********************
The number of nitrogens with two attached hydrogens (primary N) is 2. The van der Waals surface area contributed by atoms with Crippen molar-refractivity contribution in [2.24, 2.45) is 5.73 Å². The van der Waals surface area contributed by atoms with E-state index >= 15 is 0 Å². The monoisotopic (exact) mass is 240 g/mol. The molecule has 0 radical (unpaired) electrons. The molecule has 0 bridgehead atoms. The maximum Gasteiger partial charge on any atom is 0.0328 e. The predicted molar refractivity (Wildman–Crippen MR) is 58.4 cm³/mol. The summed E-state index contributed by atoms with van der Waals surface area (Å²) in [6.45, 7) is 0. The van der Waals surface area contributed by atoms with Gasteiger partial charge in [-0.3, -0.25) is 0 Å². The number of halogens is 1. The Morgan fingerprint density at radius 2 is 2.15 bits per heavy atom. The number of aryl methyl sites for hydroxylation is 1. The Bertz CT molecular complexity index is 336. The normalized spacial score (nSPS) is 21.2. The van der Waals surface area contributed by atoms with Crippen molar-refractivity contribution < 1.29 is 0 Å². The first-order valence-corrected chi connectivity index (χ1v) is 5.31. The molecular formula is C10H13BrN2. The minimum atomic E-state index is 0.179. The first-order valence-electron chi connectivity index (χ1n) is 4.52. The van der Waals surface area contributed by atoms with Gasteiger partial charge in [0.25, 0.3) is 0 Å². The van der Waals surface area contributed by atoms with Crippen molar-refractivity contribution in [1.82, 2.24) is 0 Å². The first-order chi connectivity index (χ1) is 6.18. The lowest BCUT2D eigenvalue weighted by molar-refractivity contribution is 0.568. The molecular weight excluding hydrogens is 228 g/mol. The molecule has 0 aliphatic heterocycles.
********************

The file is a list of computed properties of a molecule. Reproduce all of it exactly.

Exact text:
The number of nitrogens with two attached hydrogens (primary N) is 2. The van der Waals surface area contributed by atoms with Crippen molar-refractivity contribution in [2.24, 2.45) is 5.73 Å². The van der Waals surface area contributed by atoms with E-state index >= 15 is 0 Å². The monoisotopic (exact) mass is 240 g/mol. The molecule has 0 radical (unpaired) electrons. The molecule has 0 bridgehead atoms. The maximum Gasteiger partial charge on any atom is 0.0328 e. The predicted molar refractivity (Wildman–Crippen MR) is 58.4 cm³/mol. The summed E-state index contributed by atoms with van der Waals surface area (Å²) in [6.45, 7) is 0. The van der Waals surface area contributed by atoms with Gasteiger partial charge in [-0.3, -0.25) is 0 Å². The number of halogens is 1. The Morgan fingerprint density at radius 2 is 2.15 bits per heavy atom. The number of aryl methyl sites for hydroxylation is 1. The Bertz CT molecular complexity index is 336. The normalized spacial score (nSPS) is 21.2. The van der Waals surface area contributed by atoms with Crippen molar-refractivity contribution < 1.29 is 0 Å². The first-order valence-corrected chi connectivity index (χ1v) is 5.31. The molecular formula is C10H13BrN2. The minimum atomic E-state index is 0.179. The first-order valence-electron chi connectivity index (χ1n) is 4.52. The van der Waals surface area contributed by atoms with Gasteiger partial charge in [0.25, 0.3) is 0 Å². The van der Waals surface area contributed by atoms with Crippen molar-refractivity contribution in [1.82, 2.24) is 0 Å². The first-order chi connectivity index (χ1) is 6.18. The lowest BCUT2D eigenvalue weighted by molar-refractivity contribution is 0.568. The molecular weight excluding hydrogens is 228 g/mol. The molecule has 0 aliphatic heterocycles.